Perhaps the biggest benefit of using a moisture barrier over the lower scrotal hang is the relaxation effect it has on the skin. Cold and stress can cause the sack to contract and get tighter. The moisture barrier holding shea lotion/butter on the skin covering the lower scrotal hang helps to fight this contraction, maintaining a loose relaxed scrotal hang. It is an interesting observation that maintaining a loose sack around the testicles and lower hang (greatly assisted by the moisture barrier) seems to result in a loose relaxed upper portion of the hanging sack. It seems that scrotal contraction begins with the lower sack portion around the testicles and is then followed by contraction of the upper sack. Therefore, maintaining a loose lower scrotal sack is the key to keeping the entire sack loose and hanging at its lowest position. This is especially helpful for those who experience tight scrotal sacks in cold climates. Remember that a loose sack hanging at its lowest means that 100% of the stretching stimulus from the weights or leather stretcher is used to stretch the skin (stimulating cellular multiplication), and is not wasted stretching the tight involuntary muscles lining the scrotal skin.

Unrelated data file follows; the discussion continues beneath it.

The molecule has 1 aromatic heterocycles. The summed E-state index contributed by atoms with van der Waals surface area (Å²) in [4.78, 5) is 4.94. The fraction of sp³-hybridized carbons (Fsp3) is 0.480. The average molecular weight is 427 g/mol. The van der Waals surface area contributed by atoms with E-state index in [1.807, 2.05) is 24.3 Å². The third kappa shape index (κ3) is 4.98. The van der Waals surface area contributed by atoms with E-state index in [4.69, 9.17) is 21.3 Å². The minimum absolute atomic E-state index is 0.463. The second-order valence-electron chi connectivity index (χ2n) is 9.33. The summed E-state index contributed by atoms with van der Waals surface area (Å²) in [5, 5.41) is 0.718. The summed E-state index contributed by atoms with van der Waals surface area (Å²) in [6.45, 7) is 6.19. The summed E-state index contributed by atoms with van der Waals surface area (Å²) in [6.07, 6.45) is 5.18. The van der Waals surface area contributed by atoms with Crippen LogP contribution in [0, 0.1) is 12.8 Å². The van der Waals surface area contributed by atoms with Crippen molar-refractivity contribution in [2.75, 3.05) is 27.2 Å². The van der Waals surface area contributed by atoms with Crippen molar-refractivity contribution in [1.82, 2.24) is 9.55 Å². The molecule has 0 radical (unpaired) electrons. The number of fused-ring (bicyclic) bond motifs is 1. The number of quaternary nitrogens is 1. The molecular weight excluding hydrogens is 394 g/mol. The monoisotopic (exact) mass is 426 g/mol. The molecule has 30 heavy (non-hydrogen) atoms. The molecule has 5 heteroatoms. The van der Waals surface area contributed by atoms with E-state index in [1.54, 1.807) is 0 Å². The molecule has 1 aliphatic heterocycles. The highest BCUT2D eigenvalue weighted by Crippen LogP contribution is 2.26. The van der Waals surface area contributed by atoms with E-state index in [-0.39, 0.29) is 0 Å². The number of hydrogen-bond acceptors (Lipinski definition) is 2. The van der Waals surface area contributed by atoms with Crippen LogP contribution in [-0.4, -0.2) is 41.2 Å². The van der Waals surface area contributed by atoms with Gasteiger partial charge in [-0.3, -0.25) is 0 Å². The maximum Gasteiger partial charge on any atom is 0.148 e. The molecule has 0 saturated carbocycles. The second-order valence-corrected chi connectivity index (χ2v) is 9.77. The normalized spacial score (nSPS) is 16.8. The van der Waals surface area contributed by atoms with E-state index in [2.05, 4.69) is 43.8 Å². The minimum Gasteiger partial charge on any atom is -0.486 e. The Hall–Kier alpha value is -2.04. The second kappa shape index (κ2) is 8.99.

One small side effect is that the scrotal skin becomes dependent on the shea butter/lotion moisture and dries out if it is left bare for more than a day or so. If use of the moisture barrier is discontinued, this can be diminished by massaging the skin with shea lotion/butter then leaving the sack hanging bare in the same manner as was done before the moisture barrier was used. Since this is easily remedied, it is only a minor side effect lasting about a day.